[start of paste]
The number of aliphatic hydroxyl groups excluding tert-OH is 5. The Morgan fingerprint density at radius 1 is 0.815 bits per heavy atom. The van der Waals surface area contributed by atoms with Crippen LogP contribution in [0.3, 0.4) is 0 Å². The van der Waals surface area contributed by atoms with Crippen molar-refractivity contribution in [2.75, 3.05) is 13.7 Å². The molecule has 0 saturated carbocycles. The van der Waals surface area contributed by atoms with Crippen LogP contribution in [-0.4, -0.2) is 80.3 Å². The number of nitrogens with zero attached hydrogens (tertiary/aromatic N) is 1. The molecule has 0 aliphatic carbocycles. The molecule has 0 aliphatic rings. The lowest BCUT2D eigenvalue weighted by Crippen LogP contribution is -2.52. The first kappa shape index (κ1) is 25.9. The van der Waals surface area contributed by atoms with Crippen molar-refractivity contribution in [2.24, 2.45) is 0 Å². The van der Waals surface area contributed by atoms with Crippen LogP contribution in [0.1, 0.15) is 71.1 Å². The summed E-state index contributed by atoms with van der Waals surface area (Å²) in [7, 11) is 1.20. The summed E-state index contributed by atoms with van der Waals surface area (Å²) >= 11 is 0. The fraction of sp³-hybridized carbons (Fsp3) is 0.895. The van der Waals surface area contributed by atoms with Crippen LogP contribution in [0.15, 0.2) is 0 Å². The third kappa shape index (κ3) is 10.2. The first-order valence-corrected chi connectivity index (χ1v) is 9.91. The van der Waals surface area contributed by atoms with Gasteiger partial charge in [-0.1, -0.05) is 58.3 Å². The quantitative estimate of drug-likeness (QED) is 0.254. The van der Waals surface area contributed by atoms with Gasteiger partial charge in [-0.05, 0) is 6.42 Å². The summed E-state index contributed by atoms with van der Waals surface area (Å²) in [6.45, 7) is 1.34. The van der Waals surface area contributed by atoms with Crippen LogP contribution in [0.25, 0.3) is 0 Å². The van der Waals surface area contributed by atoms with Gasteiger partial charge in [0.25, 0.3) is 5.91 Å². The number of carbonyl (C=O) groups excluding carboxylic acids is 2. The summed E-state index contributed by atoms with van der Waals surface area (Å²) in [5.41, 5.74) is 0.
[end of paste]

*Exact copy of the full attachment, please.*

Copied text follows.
The number of aliphatic hydroxyl groups excluding tert-OH is 5. The Morgan fingerprint density at radius 1 is 0.815 bits per heavy atom. The van der Waals surface area contributed by atoms with Crippen LogP contribution in [0.3, 0.4) is 0 Å². The van der Waals surface area contributed by atoms with Crippen molar-refractivity contribution in [2.75, 3.05) is 13.7 Å². The molecule has 0 saturated carbocycles. The van der Waals surface area contributed by atoms with Crippen LogP contribution in [-0.4, -0.2) is 80.3 Å². The number of nitrogens with zero attached hydrogens (tertiary/aromatic N) is 1. The molecule has 0 aliphatic carbocycles. The molecule has 0 aliphatic rings. The lowest BCUT2D eigenvalue weighted by Crippen LogP contribution is -2.52. The first kappa shape index (κ1) is 25.9. The van der Waals surface area contributed by atoms with Crippen molar-refractivity contribution in [2.24, 2.45) is 0 Å². The van der Waals surface area contributed by atoms with Crippen LogP contribution in [0.1, 0.15) is 71.1 Å². The summed E-state index contributed by atoms with van der Waals surface area (Å²) in [7, 11) is 1.20. The summed E-state index contributed by atoms with van der Waals surface area (Å²) >= 11 is 0. The fraction of sp³-hybridized carbons (Fsp3) is 0.895. The van der Waals surface area contributed by atoms with Crippen LogP contribution in [0.15, 0.2) is 0 Å². The third kappa shape index (κ3) is 10.2. The first-order valence-corrected chi connectivity index (χ1v) is 9.91. The van der Waals surface area contributed by atoms with Gasteiger partial charge in [-0.1, -0.05) is 58.3 Å². The quantitative estimate of drug-likeness (QED) is 0.254. The van der Waals surface area contributed by atoms with Gasteiger partial charge in [-0.05, 0) is 6.42 Å². The summed E-state index contributed by atoms with van der Waals surface area (Å²) in [6.45, 7) is 1.34. The van der Waals surface area contributed by atoms with Crippen LogP contribution in [0.25, 0.3) is 0 Å². The van der Waals surface area contributed by atoms with Gasteiger partial charge in [0.25, 0.3) is 5.91 Å². The number of carbonyl (C=O) groups excluding carboxylic acids is 2. The summed E-state index contributed by atoms with van der Waals surface area (Å²) in [5.41, 5.74) is 0.